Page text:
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27 September 2015
'Clare's Law' to be extended this week

'Clare's Law' to be extended this week

A scheme that allows people to find out if their partner has a history of domestic abuse will be rolled out across Scotland this week.

The Police Scotland-run Disclosure Scheme for Domestic Abuse (Scotland) will be accessible throughout the country from Thursday. 

The decision follows trials in Ayrshire and Aberdeen which have seen 35 disclosures made from a total of 86 applications in the space of 10 months.

A similar system, known as Clare’s Law, had been introduced in England and Wales following the murder of Clare Wood by her boyfriend George Appleton in 2009. Appleton had a history of violence against women, which Ms Wood was unaware of.

Up to a quarter of police time is spent responding to domestic incidents with nearly 60,000 incidents recorded by Police Scotland last year.

Deputy chief constable Rose Fitzpatrick said: “When people form new relationships, there can be concerns that the new partner may have an abusive past. This scheme gives people the opportunity to ask that question. 

“During the pilot of the scheme, people who have received disclosures have been extremely positive about their experience. 

“Make no mistake, it is difficult news to hear but it allows them to make an informed choice, to protect themselves and by extension their families and children from harm.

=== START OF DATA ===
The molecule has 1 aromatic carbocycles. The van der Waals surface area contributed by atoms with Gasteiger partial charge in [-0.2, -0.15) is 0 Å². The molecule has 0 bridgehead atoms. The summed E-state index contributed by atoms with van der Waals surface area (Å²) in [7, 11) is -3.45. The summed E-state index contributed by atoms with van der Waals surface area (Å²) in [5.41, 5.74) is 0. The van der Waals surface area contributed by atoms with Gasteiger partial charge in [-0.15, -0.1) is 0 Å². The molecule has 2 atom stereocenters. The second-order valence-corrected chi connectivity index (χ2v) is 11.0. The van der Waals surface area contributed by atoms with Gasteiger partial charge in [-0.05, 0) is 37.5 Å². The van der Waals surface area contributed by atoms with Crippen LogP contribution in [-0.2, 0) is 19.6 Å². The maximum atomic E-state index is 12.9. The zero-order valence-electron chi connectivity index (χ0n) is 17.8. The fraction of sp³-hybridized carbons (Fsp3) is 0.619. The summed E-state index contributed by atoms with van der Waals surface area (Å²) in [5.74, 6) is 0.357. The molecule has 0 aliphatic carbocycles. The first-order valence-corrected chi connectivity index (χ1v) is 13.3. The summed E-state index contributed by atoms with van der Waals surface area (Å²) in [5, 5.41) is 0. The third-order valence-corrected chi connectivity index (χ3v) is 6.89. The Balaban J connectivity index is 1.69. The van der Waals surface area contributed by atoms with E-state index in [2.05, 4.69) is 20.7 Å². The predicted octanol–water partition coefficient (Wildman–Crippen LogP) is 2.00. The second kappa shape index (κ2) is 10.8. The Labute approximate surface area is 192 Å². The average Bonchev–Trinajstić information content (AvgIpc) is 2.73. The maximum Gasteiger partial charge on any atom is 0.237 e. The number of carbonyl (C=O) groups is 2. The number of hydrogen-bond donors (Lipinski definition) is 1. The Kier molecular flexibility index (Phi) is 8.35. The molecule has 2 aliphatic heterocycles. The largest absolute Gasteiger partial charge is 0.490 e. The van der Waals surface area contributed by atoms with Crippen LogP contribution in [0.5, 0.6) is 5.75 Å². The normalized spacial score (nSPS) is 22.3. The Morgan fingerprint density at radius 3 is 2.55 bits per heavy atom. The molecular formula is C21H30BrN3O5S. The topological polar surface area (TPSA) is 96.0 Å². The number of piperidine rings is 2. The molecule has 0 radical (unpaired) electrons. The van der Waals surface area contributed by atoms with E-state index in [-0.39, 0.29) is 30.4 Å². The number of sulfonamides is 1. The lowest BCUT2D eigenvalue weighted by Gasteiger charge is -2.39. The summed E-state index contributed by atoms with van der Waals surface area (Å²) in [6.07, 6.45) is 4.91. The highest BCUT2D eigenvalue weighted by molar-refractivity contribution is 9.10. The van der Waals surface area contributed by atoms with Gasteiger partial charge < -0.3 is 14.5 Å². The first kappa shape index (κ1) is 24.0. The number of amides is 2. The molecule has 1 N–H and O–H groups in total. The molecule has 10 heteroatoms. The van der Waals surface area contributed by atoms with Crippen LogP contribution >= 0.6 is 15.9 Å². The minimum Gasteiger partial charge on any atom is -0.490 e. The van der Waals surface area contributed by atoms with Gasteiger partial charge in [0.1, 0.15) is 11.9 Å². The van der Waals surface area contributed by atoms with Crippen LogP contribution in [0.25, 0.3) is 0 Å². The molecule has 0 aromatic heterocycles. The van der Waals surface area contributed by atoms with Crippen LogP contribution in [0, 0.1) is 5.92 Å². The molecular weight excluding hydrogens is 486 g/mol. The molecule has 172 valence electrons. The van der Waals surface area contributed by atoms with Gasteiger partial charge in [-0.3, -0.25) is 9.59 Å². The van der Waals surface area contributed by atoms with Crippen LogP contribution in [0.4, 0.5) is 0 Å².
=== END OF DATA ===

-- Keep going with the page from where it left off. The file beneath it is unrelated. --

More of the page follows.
“In some cases, it can break that cycle of violence. A key element of the disclosure process has been ensuring appropriate support is available to people who may need it. 

“We want to stop domestic abuse in all its forms and this scheme takes us closer to that aim.”

Information can be disclosed either if an individual makes a direction application or a concerned third party, such as a parent or friend, makes one on their behalf.

Police Scotland also has the ‘power to tell’ if information or intelligence is received about a person thought to be at risk and disclosure is deemed necessary to keep them safe.

Justice Secretary Michael Matheson said: “The results of the pilot clearly show that the scheme works well and is a good fit for Scotland’s unique justice system. Put simply, it can save lives and sends a clear message that abusers can no longer hide.”

Scottish Women’s Aid chief executive, Dr Marsha Scott, added: “As an organisation that supports any effort that increases women’s autonomy and safety, we welcome the rollout of the Disclosure Scheme for Domestic Abuse across Scotland and look forward to working with Police Scotland to develop other innovative approaches to making women safer.”

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